So how should you go about writing a high-value opening sentence which will give your busy executives exactly what they need?
Executive Summary Opening Sentences: Lessons from Hollywood’s Best!
When it comes to getting attention and hooking readers’ interest, Hollywood scriptwriters are the best in the world – because they need to be!
It’s not easy to sell a movie script to a major Hollywood studio.
Firstly, lots of people dream of writing the next blockbuster, so there’s a mountain of competition.
Secondly, it’s a high-stakes business. The average Hollywood movie costs $200 million to make and promote ($100 million in production costs and $100 million in marketing); it needs to gross $300 million (three times its production costs) to make money. When you consider that around 80% of films lose money, it’s not hard to understand why Hollywood Studio Producers are some of the most cynical and hard-to-persuade business people that you can find – anywhere!
So how do scriptwriters write scripts which are so good that they can jump the competition queue and get skeptical, battle-scarred Studio Producers to read them?
There is no chance at all that a Studio Producer will pick up their script and read it!
Just like a CEO who’s caught in a whirlwind of work after a holiday, Hollywood Studio Producers do not have the time to sit down and read a script.
So what scriptwriters do instead is write a logline for their script.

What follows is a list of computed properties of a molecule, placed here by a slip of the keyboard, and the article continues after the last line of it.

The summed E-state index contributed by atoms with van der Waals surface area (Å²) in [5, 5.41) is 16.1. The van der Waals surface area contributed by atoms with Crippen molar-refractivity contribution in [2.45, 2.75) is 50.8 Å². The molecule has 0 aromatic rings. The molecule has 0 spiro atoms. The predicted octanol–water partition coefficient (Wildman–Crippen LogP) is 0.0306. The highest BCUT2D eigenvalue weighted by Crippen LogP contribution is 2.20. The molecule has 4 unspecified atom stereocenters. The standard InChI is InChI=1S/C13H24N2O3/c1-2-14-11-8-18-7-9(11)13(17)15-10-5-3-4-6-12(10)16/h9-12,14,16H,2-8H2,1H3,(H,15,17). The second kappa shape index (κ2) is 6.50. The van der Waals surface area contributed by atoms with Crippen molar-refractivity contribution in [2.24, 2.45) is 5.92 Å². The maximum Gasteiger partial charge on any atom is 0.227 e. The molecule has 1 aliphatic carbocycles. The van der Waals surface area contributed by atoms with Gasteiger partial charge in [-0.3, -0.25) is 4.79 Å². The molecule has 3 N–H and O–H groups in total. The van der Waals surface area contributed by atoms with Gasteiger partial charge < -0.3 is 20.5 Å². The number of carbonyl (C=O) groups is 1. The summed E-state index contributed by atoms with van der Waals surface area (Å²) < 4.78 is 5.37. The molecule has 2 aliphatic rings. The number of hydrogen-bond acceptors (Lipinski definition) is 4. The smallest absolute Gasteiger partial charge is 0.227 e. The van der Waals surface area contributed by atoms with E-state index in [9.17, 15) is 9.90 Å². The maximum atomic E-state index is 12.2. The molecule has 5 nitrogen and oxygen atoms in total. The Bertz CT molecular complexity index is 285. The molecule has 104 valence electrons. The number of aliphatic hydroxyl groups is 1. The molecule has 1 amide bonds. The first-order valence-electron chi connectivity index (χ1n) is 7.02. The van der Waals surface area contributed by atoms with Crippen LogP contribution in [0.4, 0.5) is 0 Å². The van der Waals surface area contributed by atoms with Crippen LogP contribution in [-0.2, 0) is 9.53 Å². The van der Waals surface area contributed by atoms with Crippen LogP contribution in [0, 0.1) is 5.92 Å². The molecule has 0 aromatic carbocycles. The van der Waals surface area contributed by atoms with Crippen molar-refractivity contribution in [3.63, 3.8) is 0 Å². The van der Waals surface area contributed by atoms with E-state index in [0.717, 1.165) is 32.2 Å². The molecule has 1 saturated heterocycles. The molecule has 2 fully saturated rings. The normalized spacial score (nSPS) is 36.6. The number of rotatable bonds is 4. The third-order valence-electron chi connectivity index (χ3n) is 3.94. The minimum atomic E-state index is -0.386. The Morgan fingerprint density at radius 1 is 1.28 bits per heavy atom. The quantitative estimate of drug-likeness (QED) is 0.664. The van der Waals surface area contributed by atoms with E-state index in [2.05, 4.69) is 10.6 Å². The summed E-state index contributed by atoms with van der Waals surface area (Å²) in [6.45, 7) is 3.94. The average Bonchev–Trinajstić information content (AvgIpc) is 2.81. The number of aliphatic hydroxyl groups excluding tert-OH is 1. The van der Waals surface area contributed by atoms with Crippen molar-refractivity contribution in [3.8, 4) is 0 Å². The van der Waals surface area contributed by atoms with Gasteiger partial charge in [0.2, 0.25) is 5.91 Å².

Loglines – the secret to selling $200 million movie scripts
A logline is a sentence typically containing between 5 to 25 words.
It explains the base concept of a movie and hooks Studio Producers’ interest (when it’s good!)
It doesn’t attempt to tell Studio Producers EVERYTHING about the movie, it just gives a snapshot and leaves them wanting more.
And if they do want more, guess what they have to do?
- Read the script!
Loglines do 3 things:
- They introduce the movie’s hero;
- They state the hero’s problem or objective;
- They identify the movie’s villain or the obstacle which is stopping the hero from solving their problem or achieving their objective.
Here are 5 actual loglines which were the very first step in selling 5 Hollywood blockbusters which you all know (and which went on to earn a combined total of $1,590 million at the box office):
The ageing patriarch of an organised crime dynasty transfers control of his clandestine empire to his reluctant son.
– The Godfather
A young FBI cadet must confide in an incarcerated and manipulative killer to receive help
on catching another serial killer who skins his victims.
– Silence of the Lambs
A computer hacker learns from mysterious rebels about the true nature of reality and his role
in the war against its controllers.
– The Matrix
It’s “Jaws” on a spaceship.
It’s “Die Hard” on a bus.
So how can loglines help you to create Executive Summary opening sentences with urgency, impact and the ‘wow’ factor which will get your busy stakeholders to read them?